Jarvis Cocker - vocals / guitar Peter Mansell - bass (backing vocals on
I was first introduced to Pulp one day back in 1984 when my good friend and founding father in Fire Records, journalist Johnny Waller, burst in to my flat / office, clasping a copy of their debut album, It. "Listen to this", he insisted - a collection of plaintive mainly acoustic ballads, the best of which exuded a songwriting craftmanship which would not have been out of place on a Jimmy Webb record. Fact freaks shoud note that "Wishful Thinking" was recently accorded cult status with a dance treatment by Golden on St. Etienne's Icerink label.
Pulp, along with Blue Aeroplanes and Television Personalities, soon became just about my favourite band in the unknown universe. They were simply awesome, ranging from Scott Walker balladeering to post-punk, avant-garde aggressiveness. And then they were undeniably strange - stories abounded, but I liked to tell the tale about their singer Jarvis having fallen out of a third storey while doing a Spiderman impression and continuing to use his wheelchair as a stage prop long after he'd regained use of his legs.
Pulp signed to Fire and the lovably awkward and controversial "Little Girl With Blue Eyes", which I've always thought plucked it's intro from James & Bobby Purify's pop soul classic "I'm Your Puppet", set an almost impossibly high standard to follow. But when they delivered their next, the delicately kitsch "Dogs Are Everywhere", it only confirmed my suspicions that this was indeed a deeply disturbed but unique Sheffield pop group and try as I could to recall the last pop song on the subject matter of dogs, I gave up at Lobo's "Me And You And A Dog Named Boo". "They Suffocate At Night", a blackly humourous, lush ballad is truly sublime and this collection is rounded off with the near Heavy Metal delusions of "Master Of The Universe".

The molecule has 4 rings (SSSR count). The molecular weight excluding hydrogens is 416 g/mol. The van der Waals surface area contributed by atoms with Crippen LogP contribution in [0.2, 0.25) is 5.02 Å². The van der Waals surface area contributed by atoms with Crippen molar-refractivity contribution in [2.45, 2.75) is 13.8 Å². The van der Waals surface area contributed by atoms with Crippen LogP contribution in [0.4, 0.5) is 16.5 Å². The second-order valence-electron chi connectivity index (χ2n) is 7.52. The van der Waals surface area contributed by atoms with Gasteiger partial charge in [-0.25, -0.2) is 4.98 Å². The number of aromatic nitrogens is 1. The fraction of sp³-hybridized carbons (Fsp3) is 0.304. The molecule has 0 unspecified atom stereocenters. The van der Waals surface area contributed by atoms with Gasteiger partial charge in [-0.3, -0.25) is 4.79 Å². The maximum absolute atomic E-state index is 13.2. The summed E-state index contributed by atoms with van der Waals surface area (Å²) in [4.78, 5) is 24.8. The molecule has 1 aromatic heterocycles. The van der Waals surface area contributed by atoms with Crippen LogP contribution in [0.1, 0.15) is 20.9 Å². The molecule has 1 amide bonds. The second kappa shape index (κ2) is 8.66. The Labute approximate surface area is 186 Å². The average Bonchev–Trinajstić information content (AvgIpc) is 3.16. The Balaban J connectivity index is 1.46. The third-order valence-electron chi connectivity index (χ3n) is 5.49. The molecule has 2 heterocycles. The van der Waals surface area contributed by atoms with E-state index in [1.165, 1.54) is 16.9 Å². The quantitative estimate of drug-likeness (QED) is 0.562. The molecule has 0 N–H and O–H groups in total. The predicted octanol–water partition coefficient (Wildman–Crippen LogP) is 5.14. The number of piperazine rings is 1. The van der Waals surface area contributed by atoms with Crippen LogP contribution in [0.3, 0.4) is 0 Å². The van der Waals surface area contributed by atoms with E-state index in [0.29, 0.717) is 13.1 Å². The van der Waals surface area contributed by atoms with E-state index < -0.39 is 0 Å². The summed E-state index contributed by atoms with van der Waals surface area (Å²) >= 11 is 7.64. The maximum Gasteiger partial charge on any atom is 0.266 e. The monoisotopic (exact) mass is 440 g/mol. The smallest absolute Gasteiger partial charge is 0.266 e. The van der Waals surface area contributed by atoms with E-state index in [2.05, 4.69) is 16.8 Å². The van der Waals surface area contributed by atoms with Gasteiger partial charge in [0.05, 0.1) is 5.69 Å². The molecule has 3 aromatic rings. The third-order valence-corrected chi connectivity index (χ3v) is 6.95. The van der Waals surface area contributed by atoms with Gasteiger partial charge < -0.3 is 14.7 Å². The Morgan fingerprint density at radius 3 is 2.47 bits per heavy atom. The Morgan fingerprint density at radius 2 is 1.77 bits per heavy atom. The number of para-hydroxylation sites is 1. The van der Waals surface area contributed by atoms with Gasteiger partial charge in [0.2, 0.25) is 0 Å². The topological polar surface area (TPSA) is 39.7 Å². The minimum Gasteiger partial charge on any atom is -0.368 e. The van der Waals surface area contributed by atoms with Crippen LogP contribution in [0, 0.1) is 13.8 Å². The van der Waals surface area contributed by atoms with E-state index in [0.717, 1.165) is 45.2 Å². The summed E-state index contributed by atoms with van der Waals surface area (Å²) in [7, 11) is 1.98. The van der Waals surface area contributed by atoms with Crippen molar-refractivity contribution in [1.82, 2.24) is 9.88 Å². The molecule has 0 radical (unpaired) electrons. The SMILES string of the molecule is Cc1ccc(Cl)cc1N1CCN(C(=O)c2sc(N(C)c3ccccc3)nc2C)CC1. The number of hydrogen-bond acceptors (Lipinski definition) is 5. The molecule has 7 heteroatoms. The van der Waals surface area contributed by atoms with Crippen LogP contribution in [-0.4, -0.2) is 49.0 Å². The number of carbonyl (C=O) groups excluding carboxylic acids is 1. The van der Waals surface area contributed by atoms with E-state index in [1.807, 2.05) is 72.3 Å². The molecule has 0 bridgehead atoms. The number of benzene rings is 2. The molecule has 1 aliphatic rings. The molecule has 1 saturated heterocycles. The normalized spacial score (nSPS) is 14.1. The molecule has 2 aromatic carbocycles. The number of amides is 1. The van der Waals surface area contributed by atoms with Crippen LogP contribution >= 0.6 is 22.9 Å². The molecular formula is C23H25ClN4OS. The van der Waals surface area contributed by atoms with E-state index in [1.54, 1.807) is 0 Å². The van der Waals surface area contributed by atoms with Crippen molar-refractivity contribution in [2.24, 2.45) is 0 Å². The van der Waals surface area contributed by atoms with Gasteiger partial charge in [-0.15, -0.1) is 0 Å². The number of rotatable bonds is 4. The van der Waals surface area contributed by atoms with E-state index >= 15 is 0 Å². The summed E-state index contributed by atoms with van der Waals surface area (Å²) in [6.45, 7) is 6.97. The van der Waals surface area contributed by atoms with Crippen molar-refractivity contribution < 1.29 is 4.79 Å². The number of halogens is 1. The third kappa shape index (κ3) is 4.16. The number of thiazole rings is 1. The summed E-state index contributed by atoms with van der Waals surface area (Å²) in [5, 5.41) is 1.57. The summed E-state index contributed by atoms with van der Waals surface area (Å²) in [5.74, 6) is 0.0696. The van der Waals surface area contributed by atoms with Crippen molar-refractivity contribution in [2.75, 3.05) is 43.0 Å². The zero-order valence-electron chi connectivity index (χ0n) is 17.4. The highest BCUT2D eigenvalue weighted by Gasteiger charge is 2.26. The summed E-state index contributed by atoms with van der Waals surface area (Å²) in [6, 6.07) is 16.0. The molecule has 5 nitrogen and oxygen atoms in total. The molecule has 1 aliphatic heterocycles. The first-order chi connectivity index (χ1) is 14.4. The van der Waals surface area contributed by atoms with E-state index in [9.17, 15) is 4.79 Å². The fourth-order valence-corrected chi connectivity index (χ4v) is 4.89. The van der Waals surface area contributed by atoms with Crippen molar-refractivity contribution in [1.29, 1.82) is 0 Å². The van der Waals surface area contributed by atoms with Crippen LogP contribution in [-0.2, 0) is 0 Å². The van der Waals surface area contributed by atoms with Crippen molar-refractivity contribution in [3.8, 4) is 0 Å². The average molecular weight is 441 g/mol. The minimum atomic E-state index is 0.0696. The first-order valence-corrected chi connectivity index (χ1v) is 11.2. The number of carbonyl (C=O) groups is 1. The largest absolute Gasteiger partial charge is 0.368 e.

In keeping with Fire's desire to promote value for money 12" singles, these four Pulp singes each featured four tracks ("Blue Glow" remains my personal favourite), all of which are gathered here, save for one, left off ath the band's request. Shortly after, with a second album "Freaks" under their belts, but still almost a decade away from universal acclaim and pop stardom, Pulp departed to seek fame and fortune elsewhere. The freaks were to return to Fire some three years later, but that as they say, is another story.